Developing a mastery of sailing and speed under sail was once a way to make a living and also useful in getting through hazardous voyages. Today, the skills we sharpen on the racecourse are less likely to be needed for survival, but they can help us succeed in our shoreside lives.
These variations on a theme can be found in two sailing books recently published by Sailing World authors. The books, which I think youll find intriguing, are otherwise far apart on the spectrum of topics of interest to most performance sailors. Ones a book about putting racecourse lessons to good use in business; the others a survival story that, by the way, teaches you about dehydration, starvation, and other topics even tougher to stomach.
In the first book, Editor at Large Peter Isler teams up with business writer Peter Economy to write At The Helm-Business Lessons for Navigating Rough Waters. For our current business-oriented culture in which successful CEOs have replaced war heroes as our idols, this book is spot on.
The authors offer seven business lessons derived from what you can learn while becoming a successful sailboat racer. Whats really fun about the book is that its based on interviews with many top racers who are also successful in business, including several Fortune 500 CEOs such as Roy Disney and George David. That the book is targeted at non-sailors, too, means its full of explanations of sailing terms and strategies, which are sometimes slow going for the savvy racer. Nonetheless, every few pages I found an idea that inspired me with a way to improve what I do as a business person or-just as often-an idea on how to sail faster around the racecourse.
Then theres the New York Times best-seller In the Heart of The Sea, The Tragedy of the Whaleship Essex by Nathaniel Philbrick, a Sunfish North American champ who worked as an editor for SW in the 80s. Philbricks most recent SW article was a chapter from Second Wind, a book that recounted his whimsical return to Sunfish racing a while back. Hes lived on Nantucket for more than a decade and has written other Nantucket history books, but none that so neatly combine the authors enduring interest in sailing with the islands history.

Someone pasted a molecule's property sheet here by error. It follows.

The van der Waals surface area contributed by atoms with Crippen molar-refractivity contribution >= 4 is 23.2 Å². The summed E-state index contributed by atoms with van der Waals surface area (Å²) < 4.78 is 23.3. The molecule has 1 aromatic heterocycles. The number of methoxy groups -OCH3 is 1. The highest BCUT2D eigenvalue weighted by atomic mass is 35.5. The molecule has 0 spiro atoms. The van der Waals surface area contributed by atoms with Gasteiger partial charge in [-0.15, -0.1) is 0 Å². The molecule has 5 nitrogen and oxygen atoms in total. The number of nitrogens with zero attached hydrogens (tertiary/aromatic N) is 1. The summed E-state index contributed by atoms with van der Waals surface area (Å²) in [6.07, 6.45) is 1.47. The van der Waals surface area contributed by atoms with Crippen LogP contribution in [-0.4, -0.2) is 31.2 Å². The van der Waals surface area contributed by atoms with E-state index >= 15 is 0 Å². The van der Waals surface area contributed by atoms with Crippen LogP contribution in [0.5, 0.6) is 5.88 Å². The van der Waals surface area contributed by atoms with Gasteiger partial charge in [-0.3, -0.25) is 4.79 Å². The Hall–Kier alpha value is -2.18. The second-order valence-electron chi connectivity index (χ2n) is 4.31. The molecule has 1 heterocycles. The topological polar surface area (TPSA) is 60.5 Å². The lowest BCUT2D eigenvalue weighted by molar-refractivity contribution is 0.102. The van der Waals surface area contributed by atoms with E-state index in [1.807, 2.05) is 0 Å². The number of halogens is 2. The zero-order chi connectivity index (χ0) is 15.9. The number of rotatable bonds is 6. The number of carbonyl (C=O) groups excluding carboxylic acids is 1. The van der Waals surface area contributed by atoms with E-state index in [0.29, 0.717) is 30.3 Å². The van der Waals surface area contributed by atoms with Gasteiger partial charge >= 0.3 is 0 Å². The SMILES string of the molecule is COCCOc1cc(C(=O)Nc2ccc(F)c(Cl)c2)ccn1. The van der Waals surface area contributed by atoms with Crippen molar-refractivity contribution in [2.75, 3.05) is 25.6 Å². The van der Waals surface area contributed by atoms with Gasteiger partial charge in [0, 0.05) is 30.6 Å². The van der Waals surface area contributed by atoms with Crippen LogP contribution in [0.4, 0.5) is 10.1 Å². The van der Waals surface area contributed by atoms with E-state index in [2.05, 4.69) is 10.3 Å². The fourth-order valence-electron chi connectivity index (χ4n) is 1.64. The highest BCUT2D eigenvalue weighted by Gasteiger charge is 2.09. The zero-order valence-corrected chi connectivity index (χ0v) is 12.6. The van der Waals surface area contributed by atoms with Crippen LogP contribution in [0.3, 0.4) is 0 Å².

Its a serious work that follows the voyage of the Nantucket whaleship Essex to its grave in the South Pacific in the early 19th century, and then recounts the crews 3,000-mile sail to the coast of Chile in small, open whale boats. Philbrick graphically details many aspects of the voyage including then-current whaling methodology, the crews social and racial dynamics, and the evolving art of celestial navigation. The narrative is gripping enough itself, since the crew is finally forced to subsist on each other, but Philbrick also introduces modern studies that offer a deeper understanding of the physical and psychological nature of the ordeal. It almost goes without saying that the sailing descriptions do a great job of taking you onboard to imagine the difficult sailing involved.
Want more by SW authors? Once youve finished this issue of SW, youd do well to add Stuart Walkers The Sailors Wind and Gary Jobsons An Americas Cup Treasury, The Lost Levick Photographs, 1893-1937 to your shopping list. One will help you predict the next shift up the beat and the other will immerse you in beautiful black-and-white photographs from more than 70 years ago. After that, well have another issue of SW ready for you.